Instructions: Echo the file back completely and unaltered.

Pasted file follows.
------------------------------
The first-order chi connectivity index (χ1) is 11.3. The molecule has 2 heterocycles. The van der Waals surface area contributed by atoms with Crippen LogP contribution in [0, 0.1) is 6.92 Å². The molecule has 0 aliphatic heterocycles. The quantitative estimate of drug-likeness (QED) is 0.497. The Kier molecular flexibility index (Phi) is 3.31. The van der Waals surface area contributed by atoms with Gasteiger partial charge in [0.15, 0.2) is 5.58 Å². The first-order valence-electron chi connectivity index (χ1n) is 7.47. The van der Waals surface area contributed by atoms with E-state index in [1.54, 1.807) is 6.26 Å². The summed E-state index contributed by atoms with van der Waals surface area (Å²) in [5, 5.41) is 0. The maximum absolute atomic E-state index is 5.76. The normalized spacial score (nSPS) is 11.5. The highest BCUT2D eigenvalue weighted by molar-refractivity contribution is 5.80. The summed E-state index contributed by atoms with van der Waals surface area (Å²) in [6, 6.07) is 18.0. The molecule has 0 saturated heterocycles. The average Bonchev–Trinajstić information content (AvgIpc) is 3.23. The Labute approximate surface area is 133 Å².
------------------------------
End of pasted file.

The first-order chi connectivity index (χ1) is 11.3. The molecule has 2 heterocycles. The van der Waals surface area contributed by atoms with Crippen LogP contribution in [0, 0.1) is 6.92 Å². The molecule has 0 aliphatic heterocycles. The quantitative estimate of drug-likeness (QED) is 0.497. The Kier molecular flexibility index (Phi) is 3.31. The van der Waals surface area contributed by atoms with Gasteiger partial charge in [0.15, 0.2) is 5.58 Å². The first-order valence-electron chi connectivity index (χ1n) is 7.47. The van der Waals surface area contributed by atoms with E-state index in [1.54, 1.807) is 6.26 Å². The summed E-state index contributed by atoms with van der Waals surface area (Å²) in [5, 5.41) is 0. The maximum absolute atomic E-state index is 5.76. The normalized spacial score (nSPS) is 11.5. The highest BCUT2D eigenvalue weighted by molar-refractivity contribution is 5.80. The summed E-state index contributed by atoms with van der Waals surface area (Å²) in [6, 6.07) is 18.0. The molecule has 0 saturated heterocycles. The average Bonchev–Trinajstić information content (AvgIpc) is 3.23. The Labute approximate surface area is 133 Å².